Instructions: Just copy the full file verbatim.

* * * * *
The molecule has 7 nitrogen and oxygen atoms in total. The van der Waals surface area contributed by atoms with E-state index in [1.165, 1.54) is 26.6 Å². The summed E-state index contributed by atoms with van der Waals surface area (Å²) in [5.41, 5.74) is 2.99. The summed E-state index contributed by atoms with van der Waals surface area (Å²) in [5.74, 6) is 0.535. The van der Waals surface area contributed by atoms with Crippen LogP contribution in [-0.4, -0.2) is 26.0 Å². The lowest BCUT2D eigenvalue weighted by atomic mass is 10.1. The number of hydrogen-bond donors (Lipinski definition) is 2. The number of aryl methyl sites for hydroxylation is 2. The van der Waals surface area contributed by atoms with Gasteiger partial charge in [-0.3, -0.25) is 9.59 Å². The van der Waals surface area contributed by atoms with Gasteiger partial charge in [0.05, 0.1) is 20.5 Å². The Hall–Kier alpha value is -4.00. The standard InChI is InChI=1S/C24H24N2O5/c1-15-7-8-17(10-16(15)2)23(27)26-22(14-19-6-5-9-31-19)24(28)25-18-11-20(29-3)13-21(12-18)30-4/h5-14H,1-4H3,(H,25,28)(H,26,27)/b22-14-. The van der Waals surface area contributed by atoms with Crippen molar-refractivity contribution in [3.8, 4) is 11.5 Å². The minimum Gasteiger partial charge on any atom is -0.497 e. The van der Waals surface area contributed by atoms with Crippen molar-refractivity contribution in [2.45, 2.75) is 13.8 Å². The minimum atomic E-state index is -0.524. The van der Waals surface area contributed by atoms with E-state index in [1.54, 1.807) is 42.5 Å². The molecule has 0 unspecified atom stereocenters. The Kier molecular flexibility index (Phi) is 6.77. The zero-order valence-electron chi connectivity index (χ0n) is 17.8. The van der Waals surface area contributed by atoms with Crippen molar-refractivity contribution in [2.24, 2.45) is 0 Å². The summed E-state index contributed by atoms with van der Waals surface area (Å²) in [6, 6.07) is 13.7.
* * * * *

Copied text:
The molecule has 7 nitrogen and oxygen atoms in total. The van der Waals surface area contributed by atoms with E-state index in [1.165, 1.54) is 26.6 Å². The summed E-state index contributed by atoms with van der Waals surface area (Å²) in [5.41, 5.74) is 2.99. The summed E-state index contributed by atoms with van der Waals surface area (Å²) in [5.74, 6) is 0.535. The van der Waals surface area contributed by atoms with Crippen LogP contribution in [-0.4, -0.2) is 26.0 Å². The lowest BCUT2D eigenvalue weighted by atomic mass is 10.1. The number of hydrogen-bond donors (Lipinski definition) is 2. The number of aryl methyl sites for hydroxylation is 2. The van der Waals surface area contributed by atoms with Gasteiger partial charge in [-0.3, -0.25) is 9.59 Å². The van der Waals surface area contributed by atoms with Gasteiger partial charge in [0.05, 0.1) is 20.5 Å². The Hall–Kier alpha value is -4.00. The standard InChI is InChI=1S/C24H24N2O5/c1-15-7-8-17(10-16(15)2)23(27)26-22(14-19-6-5-9-31-19)24(28)25-18-11-20(29-3)13-21(12-18)30-4/h5-14H,1-4H3,(H,25,28)(H,26,27)/b22-14-. The van der Waals surface area contributed by atoms with Crippen molar-refractivity contribution in [3.8, 4) is 11.5 Å². The minimum Gasteiger partial charge on any atom is -0.497 e. The van der Waals surface area contributed by atoms with Crippen molar-refractivity contribution in [2.45, 2.75) is 13.8 Å². The minimum atomic E-state index is -0.524. The van der Waals surface area contributed by atoms with E-state index in [1.54, 1.807) is 42.5 Å². The molecule has 0 unspecified atom stereocenters. The Kier molecular flexibility index (Phi) is 6.77. The zero-order valence-electron chi connectivity index (χ0n) is 17.8. The van der Waals surface area contributed by atoms with Crippen molar-refractivity contribution in [2.24, 2.45) is 0 Å². The summed E-state index contributed by atoms with van der Waals surface area (Å²) in [6, 6.07) is 13.7.